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Saturday, August 13, 2005

They Came to Crawford

The driving directions from Waco to Crawford, Texas, are simple.  You take the state road 6N exit off I-35 in Waco, then stay on 6 north to the junction of county road 185 where a quick left leads you west straight into town.  This stretch of rural Texas blacktop is flanked by telling welcome signs:

Creekside 9 Hole Golf
American Fireworks.  Buy 1, get 5 free.
Hogshop Cycleshop
Ceramic Statuary
Centex Welding

It's a trail that leads to a world unknown to many who live in the rest of America, the America that is "Not Texas."  This rolling ranchland may be alien even to urban Texas dwellers who live in Austin or Dallas or Houston.

It's here, in this land of dented Ford pick-ups, south-facing satellite dishes, wind-tattered confederate flags and stinging fire ants, that the handlers of George W. Bush decided to build their photo-op backdrop - the Presidential Ranch Retreat.  It's here where, far away from just about anyplace else, the 43rd U.S. President chooses to vacation and, quite literally, get away from it all.

The physically remote location seems to have been carefully chosen, seeming to offer anyone who lives here an insulation from the cold wind of reality blown from the outside world.  Belying its welcoming, lush fields of uncommonly green sage grass and low shade trees, the place seems to shout, "Private Property.  Keep out," as evidenced by the electronic fencing and grand private entrance markers notating the names of the vast ranches; the actual homes remain unseen from the road.

The world of Crawford insulates travelers in another way as they leave the shopping malls of Waco behind.  An invisible ideological cocoon seems woven around mid-Texas. Its threads consist of strong strands of conservatism knotted together with strings of distrust of all things from the outside world. Simply put, "If you're not from here, you don't belong here." But membership can, it seems, be bought. The president isn't a long-time resident of this community, having moved into his new digs on Election Day, 2000, but his picture, as well as that of the First Lady, grace a tall billboard welcoming travelers to the area. He literally gives all who enter a "thumbs up." But in reality, all are not welcome.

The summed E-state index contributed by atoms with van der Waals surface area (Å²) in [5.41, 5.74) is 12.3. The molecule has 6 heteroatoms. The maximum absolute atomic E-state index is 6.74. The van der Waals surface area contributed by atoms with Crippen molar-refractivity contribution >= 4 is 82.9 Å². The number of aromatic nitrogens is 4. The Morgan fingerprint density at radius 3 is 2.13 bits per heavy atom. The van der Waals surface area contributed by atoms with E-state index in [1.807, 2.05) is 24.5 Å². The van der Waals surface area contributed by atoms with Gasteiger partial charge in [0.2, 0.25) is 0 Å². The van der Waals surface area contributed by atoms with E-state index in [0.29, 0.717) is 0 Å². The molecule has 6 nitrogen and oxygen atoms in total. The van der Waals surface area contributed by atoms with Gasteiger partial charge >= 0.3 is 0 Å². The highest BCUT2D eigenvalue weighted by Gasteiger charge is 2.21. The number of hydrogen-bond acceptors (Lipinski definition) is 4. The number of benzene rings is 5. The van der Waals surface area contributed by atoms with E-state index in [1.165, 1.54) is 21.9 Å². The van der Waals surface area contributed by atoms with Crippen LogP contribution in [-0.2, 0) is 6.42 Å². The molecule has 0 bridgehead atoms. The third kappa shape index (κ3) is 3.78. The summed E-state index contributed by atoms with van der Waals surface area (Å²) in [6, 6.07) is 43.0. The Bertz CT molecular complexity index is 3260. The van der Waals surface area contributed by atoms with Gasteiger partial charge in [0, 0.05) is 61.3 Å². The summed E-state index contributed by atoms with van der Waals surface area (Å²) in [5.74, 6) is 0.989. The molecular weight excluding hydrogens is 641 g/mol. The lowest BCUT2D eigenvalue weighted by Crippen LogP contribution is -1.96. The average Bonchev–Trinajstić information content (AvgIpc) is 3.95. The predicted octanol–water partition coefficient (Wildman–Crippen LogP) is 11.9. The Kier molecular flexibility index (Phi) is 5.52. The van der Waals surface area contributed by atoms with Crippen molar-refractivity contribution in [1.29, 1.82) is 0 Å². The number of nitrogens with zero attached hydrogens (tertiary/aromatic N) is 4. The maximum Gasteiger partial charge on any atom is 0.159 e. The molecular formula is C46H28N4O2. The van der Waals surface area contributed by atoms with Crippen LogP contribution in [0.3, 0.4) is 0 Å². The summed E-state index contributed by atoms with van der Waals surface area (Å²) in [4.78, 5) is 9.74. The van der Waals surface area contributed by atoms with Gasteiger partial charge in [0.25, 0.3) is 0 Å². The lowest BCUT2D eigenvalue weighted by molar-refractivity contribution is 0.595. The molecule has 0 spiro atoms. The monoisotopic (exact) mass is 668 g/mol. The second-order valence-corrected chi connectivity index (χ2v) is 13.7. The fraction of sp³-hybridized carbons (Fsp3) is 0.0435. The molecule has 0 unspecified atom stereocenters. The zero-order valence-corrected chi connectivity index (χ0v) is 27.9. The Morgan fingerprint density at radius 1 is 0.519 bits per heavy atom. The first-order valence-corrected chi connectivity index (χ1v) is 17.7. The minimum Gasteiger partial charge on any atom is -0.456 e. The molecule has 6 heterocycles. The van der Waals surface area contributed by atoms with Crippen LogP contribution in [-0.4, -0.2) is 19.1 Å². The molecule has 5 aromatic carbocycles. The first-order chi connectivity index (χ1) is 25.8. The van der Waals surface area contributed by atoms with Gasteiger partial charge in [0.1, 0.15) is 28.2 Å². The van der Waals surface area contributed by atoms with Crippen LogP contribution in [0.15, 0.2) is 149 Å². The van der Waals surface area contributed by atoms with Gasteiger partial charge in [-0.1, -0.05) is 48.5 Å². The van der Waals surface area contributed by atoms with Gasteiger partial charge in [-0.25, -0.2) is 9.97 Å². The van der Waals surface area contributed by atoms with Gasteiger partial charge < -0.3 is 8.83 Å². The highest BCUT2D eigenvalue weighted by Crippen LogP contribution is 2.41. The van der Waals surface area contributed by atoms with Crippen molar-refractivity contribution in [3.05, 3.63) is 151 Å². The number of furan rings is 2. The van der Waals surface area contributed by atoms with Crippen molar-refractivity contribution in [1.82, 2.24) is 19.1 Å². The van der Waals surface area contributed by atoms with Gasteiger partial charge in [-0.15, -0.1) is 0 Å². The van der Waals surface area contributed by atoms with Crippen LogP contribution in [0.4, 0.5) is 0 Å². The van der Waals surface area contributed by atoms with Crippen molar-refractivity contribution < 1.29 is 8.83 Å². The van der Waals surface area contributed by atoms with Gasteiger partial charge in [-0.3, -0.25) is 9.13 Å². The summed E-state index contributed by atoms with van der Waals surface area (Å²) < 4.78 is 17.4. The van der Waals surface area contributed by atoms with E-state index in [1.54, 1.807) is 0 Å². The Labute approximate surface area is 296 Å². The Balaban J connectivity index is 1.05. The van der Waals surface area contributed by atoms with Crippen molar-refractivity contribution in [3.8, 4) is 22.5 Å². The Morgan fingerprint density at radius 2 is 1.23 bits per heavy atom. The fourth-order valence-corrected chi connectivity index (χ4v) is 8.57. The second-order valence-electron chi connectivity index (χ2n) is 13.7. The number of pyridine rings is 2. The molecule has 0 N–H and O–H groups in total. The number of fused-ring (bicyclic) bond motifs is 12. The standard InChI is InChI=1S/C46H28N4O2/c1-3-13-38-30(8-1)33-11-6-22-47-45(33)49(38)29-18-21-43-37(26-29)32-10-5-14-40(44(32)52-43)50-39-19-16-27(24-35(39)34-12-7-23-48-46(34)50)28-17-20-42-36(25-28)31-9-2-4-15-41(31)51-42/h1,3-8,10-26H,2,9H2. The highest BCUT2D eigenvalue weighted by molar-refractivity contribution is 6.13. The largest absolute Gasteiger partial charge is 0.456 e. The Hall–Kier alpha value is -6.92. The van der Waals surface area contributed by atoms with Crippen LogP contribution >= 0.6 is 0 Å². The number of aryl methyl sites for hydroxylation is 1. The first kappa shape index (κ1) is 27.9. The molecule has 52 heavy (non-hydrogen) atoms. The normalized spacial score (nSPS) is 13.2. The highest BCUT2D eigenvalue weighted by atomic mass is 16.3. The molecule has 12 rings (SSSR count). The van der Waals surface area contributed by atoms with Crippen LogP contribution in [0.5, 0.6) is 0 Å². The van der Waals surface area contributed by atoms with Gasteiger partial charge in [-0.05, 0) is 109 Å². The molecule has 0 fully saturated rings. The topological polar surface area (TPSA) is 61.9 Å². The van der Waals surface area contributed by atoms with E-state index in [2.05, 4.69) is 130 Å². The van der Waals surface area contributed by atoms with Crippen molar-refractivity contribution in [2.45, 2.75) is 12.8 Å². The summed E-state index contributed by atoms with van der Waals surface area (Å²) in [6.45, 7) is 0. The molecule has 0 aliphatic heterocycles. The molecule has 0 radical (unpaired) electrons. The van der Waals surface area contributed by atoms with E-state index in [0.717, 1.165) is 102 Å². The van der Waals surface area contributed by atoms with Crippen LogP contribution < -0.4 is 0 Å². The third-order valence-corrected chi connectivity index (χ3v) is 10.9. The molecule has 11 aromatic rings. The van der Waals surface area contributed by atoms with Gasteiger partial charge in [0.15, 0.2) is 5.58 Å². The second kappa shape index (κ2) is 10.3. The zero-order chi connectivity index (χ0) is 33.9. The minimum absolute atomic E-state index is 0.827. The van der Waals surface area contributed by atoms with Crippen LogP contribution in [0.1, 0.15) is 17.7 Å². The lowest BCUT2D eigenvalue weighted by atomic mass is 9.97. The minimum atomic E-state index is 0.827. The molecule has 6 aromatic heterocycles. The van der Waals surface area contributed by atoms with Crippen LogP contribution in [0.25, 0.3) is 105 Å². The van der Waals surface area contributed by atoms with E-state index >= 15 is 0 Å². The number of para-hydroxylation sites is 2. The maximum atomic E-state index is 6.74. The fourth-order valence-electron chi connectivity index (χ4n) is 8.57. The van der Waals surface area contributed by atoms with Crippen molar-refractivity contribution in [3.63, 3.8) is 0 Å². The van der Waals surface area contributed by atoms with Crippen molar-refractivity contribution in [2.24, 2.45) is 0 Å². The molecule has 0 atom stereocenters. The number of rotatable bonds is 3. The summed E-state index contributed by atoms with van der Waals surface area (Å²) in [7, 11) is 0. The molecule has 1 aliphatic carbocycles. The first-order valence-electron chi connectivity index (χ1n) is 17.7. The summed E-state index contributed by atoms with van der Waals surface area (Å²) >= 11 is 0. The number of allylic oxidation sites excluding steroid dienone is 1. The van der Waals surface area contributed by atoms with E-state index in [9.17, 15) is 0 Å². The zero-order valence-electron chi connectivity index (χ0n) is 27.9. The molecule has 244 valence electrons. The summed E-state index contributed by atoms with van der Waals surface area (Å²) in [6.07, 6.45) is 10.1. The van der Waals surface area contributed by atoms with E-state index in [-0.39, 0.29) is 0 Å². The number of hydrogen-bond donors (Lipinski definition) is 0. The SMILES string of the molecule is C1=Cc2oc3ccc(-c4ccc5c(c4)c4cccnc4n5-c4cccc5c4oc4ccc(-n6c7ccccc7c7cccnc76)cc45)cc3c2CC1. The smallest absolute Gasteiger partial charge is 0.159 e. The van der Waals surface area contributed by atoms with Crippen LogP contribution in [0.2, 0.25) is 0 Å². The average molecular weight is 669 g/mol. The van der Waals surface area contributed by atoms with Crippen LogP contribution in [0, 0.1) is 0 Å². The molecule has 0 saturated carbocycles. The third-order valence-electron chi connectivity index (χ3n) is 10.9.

Leading the list of the unwelcome these days is the seemingly harmless Cindy Sheehan, the grieving mother of fallen soldier Casey Sheehan, killed in Iraq shortly after the war began.  Earlier this month, Ms. Sheehan was outraged by comments made by President Bush in response to the increased violence in Iraq and its subsequent rising death toll.

"We have to honor the sacrifices of the fallen by completing the mission."
"The families of the fallen can be assured that they died for a noble cause."

Sheehan's doubt about this logic had increased in direct proportion to the number of differing justifications for the war offered by the president.

And when Mr. Bush retired this month to his spread in Crawford to begin a five-week vacation, a record length for an American president, Sheehan's anger led her to follow him into the cocoon of Crawford to ask him, face to face, a simple question: "What is the noble cause you claim my son died for?"

She got as close as a chigger-filled roadside ditch a couple of miles away from the president's compound, where she was told to go no further. Sheehan complied. She went no further. She also didn't leave, setting up camp and christening it "Camp Casey" in memory of her son, kicking off a protest and media campaign that has captured the attention of a nation, and indeed, the world.

This past week, I traveled from New York to the road from Waco to Crawford with my wife, Peg, and our dog, Ben, to get a first-hand look at Camp Casey. This account is the first in a series of entries that will relate the personal stories of many other wanderers who found themselves drawn to Crawford - and their individual reasons for deciding to stand with  Sheehan.

First Stop, The Crawford Peace House